The full text of the OC GOP resolution reads:

A RESOLUTION OF THE REPUBLICAN PARTY OF ORANGE COUNTY
AFFIRMING ITS SUPPORT OF PARENT/INDIVIDUAL RIGHTS AND URGING ALL MEMBERS
OF THE CALIFORNIA ASSEMBLY TO OPPOSE SENATE BILL 277 (PAN)

Whereas, the Republican Party of Orange County affirms its strong support of the Republican Party Platform – that the rights of parents are sacrosanct with regard to their children and believes in restraining government that would encroach upon those rights;

Whereas, the Republican Party of Orange County understands the United States Constitution and the California Constitution were established to protect individual freedoms and the rights of the minority;

Whereas, it is embedded in both Constitutions that citizens have a right to practice their personal beliefs freely without discrimination from the state and be afforded due process;

Whereas, we uphold the rights of parents to be informed first, and then consent to medical treatment for their children free of coercion, manipulation or fear of governmental intrusion;

Whereas, the current voluntary vaccination program is already proven effective at protecting Californians against life threatening complications and death associated with vaccine preventable illnesses;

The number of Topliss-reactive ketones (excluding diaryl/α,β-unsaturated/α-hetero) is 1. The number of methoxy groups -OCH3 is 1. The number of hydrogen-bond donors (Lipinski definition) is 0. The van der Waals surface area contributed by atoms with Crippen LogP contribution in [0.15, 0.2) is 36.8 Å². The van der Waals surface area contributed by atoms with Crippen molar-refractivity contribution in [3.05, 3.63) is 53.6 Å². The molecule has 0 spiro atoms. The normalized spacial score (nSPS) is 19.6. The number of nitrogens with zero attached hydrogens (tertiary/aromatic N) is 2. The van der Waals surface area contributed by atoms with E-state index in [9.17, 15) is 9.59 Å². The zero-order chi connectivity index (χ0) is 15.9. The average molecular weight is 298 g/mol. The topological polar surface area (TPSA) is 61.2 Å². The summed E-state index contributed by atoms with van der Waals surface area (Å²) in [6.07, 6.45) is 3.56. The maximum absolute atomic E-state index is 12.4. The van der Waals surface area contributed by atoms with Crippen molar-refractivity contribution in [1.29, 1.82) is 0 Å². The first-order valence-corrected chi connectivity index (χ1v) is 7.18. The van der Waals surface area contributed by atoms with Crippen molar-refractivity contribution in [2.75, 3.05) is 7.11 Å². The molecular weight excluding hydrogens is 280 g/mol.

Whereas, there is no medically defined epidemic in or near California that warrants such legislation from the Democratic controlled California State Senate and State Assembly and Republicans do not believe in adding to laws and regulations when enforcement of current laws and regulations are sufficient;

Whereas, the language of SB 277 gives the government unlimited power to add vaccines to the currently mandated school entry immunization battery without hearing or oversight, and removes the right of parental objection based upon sincerely held religious beliefs, and personal beliefs; now,

Therefore, be it Resolved, that the Republican Party of Orange County:

opposes SB 277 in its entirety;

calls on all Members of the California Assembly – especially Republicans – to strongly oppose SB 277;

affirms its staunch support of California parental rights to make decisions as to what is best for their children – especially consent to medical treatment for those children, without fear of reprisal or backlash; and

invites disaffected registered California Democrats and their families to abandon the Party that has abandoned them and re-register as Republicans just as dozens did at the recent Democratic Party State Convention; since the Republican Party is traditionally and demonstrably committed to defending parental and individual rights.

Posted in Republican Central Committee, State Assembly, State Senate | Tagged: , , , , , , | 103 Comments »